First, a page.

It is important to note that some plastics are more susceptible to certain problems during machining than others. One plastic may have a high moisture retention rate, while another plastic is prone to overheating. Some plastics may even produce toxic fumes when overheated. This makes it important to choose the right plastic for your application.
4 Tips for Precision Machining Plastics
To overcome the most common quality issues encountered when CNC machining plastic components, machinists should consider these expert tips.
#1 – Minimize Clamping Forces
Many machinists familiar with metals but not plastics will tend to overcompress the part to prevent any movement during machining. Overclamping can form impressions on the plastic where the clamping took place, or it can induce stress into the material that causes it to expand and deform in different directions. And when enough material is removed during machining, the overall part becomes weaker and may even deform more from the clamping stress.
To minimize clamping forces, use the absolute minimum amount of force required to secure the part. You can also consider developing jigs that minimize the amount of stress experienced by the plastic workpiece, like this one developed by Titans of CNC Machining for machining Delrin plastic.
#2 – Use the Right Cutting Tool
Dull tooling, improperly angled cutting edges, and even the design of flutes can all impact cutting effectiveness. Using the right cutting tooling can mean the difference between fast, efficient cutting with a high-quality surface finish, and slow cutting that leaves scratches and gouges in the plastic surface.
Using the wrong tooling can also lead to chip buildup at the cutting location. This causes rubbing and can lead to rapid heat buildup around the cutting tool. Choosing the best cutting tool may require some research and experimentation to find the best results for a particular polymer.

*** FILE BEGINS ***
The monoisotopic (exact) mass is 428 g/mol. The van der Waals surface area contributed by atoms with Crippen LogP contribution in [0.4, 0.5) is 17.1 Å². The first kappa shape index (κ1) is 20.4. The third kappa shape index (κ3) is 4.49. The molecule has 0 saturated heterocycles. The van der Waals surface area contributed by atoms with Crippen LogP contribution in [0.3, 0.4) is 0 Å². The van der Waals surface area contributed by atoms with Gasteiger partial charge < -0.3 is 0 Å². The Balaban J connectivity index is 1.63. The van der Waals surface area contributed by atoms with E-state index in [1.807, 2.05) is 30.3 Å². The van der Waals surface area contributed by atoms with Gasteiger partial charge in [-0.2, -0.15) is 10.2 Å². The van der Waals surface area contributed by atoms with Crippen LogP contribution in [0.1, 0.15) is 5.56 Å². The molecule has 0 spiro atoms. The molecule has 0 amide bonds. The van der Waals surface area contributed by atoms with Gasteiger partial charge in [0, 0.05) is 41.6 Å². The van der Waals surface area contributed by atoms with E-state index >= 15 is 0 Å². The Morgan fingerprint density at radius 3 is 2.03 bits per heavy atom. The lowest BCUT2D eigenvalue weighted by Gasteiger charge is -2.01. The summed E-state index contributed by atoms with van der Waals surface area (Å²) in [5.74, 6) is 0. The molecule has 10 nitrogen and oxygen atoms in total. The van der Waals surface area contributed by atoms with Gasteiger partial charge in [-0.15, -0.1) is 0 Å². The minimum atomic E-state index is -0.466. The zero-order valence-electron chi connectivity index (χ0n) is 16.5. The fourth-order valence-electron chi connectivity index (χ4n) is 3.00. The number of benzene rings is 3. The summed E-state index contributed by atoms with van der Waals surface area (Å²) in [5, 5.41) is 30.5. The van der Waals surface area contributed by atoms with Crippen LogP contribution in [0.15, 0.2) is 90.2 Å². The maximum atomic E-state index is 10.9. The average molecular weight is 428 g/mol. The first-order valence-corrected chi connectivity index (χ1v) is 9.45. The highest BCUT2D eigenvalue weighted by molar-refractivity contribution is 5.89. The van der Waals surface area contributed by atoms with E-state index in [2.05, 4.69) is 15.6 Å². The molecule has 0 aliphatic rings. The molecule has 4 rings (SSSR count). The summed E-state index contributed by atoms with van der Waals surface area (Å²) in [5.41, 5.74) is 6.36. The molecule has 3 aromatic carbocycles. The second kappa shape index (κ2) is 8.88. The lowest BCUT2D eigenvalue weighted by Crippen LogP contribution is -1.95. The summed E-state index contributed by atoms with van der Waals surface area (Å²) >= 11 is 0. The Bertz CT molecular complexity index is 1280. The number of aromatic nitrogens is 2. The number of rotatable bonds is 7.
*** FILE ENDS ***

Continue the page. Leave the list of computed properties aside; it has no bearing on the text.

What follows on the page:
#3 – Stay Cool
Excessive heat buildup causes a number of quality problems in plastics that can lead to part rejection. This means keeping the part cool is essential. As stated before, using the wrong cutting tool and allowing chips to accumulate at the cutting location can cause rapid heating. With plastics, it may sometimes be better to cut fast and then leave the cutting location instead of lingering and allowing heat to build up.
Generally speaking, two or more high-pressure jets of coolant should be enough to keep the plastic and tooling cool while also quickly washing away plastic chips.
#4 – Know Your Material
Unfortunately, each plastic can behave very differently from the next. The cutting parameters and tooling that work great with one type of plastic may lead to a rough surface finish and low dimensional consistency for another plastic. Sometimes machinists will need to counteract tooling chatter in plastics by increasing speeds, while other times slowing down will produce better results.
To consistently make precision-machined plastic parts, machinists will need to research and experiment with that specific plastic to understand how it reacts to machining. For example, the Titans of CNC Machining YouTube channel provides a number of useful tricks for working with a few common types of machined plastic.
Plastic CNC Machining With Gensun
By no means do the tips given in this article cover all there is to know about overcoming the challenges posed by machining plastics. Every polymer is sensitive to different factors and requires specialized experience to produce high-quality results.
Luckily, the machinists and engineers at Gensun are experienced in working with a wide range of materials, including a large assortment of both metals and plastics. We offer top-quality CNC machining services to help produce your parts on time and on budget.